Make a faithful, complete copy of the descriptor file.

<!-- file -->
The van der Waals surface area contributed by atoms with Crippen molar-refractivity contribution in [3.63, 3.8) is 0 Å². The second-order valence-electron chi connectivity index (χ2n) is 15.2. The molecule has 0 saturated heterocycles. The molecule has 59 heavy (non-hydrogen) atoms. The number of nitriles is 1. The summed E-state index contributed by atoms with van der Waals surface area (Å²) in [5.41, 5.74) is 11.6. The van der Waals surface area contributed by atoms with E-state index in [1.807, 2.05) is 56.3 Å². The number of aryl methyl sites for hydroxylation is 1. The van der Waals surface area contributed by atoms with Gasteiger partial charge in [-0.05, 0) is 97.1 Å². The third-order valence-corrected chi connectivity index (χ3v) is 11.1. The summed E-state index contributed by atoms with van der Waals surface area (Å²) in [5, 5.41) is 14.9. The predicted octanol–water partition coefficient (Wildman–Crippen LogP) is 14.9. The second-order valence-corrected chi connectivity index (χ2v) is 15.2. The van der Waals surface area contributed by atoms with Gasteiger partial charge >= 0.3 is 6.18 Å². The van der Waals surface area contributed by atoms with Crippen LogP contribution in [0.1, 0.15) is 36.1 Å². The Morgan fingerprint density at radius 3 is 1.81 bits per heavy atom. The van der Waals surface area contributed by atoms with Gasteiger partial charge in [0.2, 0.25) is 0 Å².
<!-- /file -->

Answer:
The van der Waals surface area contributed by atoms with Crippen molar-refractivity contribution in [3.63, 3.8) is 0 Å². The second-order valence-electron chi connectivity index (χ2n) is 15.2. The molecule has 0 saturated heterocycles. The molecule has 59 heavy (non-hydrogen) atoms. The number of nitriles is 1. The summed E-state index contributed by atoms with van der Waals surface area (Å²) in [5.41, 5.74) is 11.6. The van der Waals surface area contributed by atoms with E-state index in [1.807, 2.05) is 56.3 Å². The number of aryl methyl sites for hydroxylation is 1. The van der Waals surface area contributed by atoms with Gasteiger partial charge in [-0.05, 0) is 97.1 Å². The third-order valence-corrected chi connectivity index (χ3v) is 11.1. The summed E-state index contributed by atoms with van der Waals surface area (Å²) in [5, 5.41) is 14.9. The predicted octanol–water partition coefficient (Wildman–Crippen LogP) is 14.9. The second-order valence-corrected chi connectivity index (χ2v) is 15.2. The van der Waals surface area contributed by atoms with Gasteiger partial charge >= 0.3 is 6.18 Å². The van der Waals surface area contributed by atoms with Crippen LogP contribution in [0.1, 0.15) is 36.1 Å². The Morgan fingerprint density at radius 3 is 1.81 bits per heavy atom. The van der Waals surface area contributed by atoms with Gasteiger partial charge in [0.2, 0.25) is 0 Å².